Studies show the Mediterranean diet is many things: a depression fighter, life extender, heart helper. One surprising thing it’s not? An actual diet.

The Mediterranean diet is a way of eating, like being a vegetarian is a way of eating. Unlike being a vegetarian, however, there are no hard and fast rules. You can, technically, follow a Mediterranean diet and still have an occasional (ok, infrequent) slice of cake.

So what, exactly, is this miracle – er, Mediterranean – diet? It follows the traditional eating style in countries along the Mediterranean coast:

  • Make plant-based foods (fruits, veggies, nuts, whole grains, beans, olive oil) the stars of mealtime. Need inspiration? Watch how to make colorful quick quinoa Grecian salad.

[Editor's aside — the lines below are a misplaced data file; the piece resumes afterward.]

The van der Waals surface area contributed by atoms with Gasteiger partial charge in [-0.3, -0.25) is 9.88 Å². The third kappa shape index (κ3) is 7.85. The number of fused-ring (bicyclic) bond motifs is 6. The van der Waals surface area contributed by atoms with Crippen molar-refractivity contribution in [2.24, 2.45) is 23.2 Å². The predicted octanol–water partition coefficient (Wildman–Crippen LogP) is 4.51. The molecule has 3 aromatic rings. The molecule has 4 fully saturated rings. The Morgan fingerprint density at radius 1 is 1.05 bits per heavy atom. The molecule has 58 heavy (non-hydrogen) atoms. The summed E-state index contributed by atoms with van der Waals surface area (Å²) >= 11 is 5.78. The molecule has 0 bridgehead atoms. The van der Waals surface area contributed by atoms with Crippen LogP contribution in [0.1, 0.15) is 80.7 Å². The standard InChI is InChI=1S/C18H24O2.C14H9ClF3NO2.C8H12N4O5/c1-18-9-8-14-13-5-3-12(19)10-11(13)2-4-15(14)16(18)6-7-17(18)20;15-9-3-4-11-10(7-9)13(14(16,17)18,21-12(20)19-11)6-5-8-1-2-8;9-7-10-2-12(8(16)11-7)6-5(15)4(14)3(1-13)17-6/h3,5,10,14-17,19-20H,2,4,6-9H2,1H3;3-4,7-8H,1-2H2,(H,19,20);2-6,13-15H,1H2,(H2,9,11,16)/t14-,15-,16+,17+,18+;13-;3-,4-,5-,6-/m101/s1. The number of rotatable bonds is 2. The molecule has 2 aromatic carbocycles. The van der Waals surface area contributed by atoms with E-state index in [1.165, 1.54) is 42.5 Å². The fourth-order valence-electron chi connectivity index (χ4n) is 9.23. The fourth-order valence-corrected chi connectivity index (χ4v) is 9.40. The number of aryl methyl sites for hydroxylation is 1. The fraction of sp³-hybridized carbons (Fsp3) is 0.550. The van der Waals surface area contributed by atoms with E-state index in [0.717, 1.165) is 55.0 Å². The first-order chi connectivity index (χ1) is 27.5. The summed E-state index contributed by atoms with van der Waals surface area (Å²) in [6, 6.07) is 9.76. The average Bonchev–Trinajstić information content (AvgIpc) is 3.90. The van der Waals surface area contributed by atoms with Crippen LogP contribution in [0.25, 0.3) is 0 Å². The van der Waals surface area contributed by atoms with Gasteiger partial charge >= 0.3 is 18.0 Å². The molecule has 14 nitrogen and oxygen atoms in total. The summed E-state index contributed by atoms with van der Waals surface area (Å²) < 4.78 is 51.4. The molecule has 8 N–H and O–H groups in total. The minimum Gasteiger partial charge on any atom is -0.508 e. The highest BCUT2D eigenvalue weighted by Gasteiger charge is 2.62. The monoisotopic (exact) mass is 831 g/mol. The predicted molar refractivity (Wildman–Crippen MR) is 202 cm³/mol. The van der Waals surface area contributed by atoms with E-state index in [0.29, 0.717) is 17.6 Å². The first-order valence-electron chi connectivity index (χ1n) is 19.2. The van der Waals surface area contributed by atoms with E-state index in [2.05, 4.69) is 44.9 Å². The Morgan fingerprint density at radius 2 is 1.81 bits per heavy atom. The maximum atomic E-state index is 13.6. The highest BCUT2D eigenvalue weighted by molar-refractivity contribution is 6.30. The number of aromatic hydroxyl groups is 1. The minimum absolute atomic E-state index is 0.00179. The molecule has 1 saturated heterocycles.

• Eat plenty of fish and shellfish, like this Mediterranean-style tomato-citrus salmon
  • Enjoy eggs, dairy, poultry and red wine in moderation
  • Limit red meat, cheese, butter, sweets and other typical diet wreckers

So back to the headlines this “diet” has been making for years. Research published in 2013 found Mediterranean-style eating can reduce the risk of heart attack, stroke and premature death. Research published in 2015 shows that a Mediterranean diet supplemented with olive oil is associated with reduced breast cancer risk. And in addition to a host of other benefits ranging from mental health to kidney health, several studies have associated the Mediterranean diet with a longer life.

Not ready to change your whole way of eating just yet? You’ll still get health benefits (and tasty new dishes) by incorporating more plant-based foods in your diet. This vegetable soup is one Mediterranean meal you can enjoy all week.

Author: Hope Cristol, MyRecipes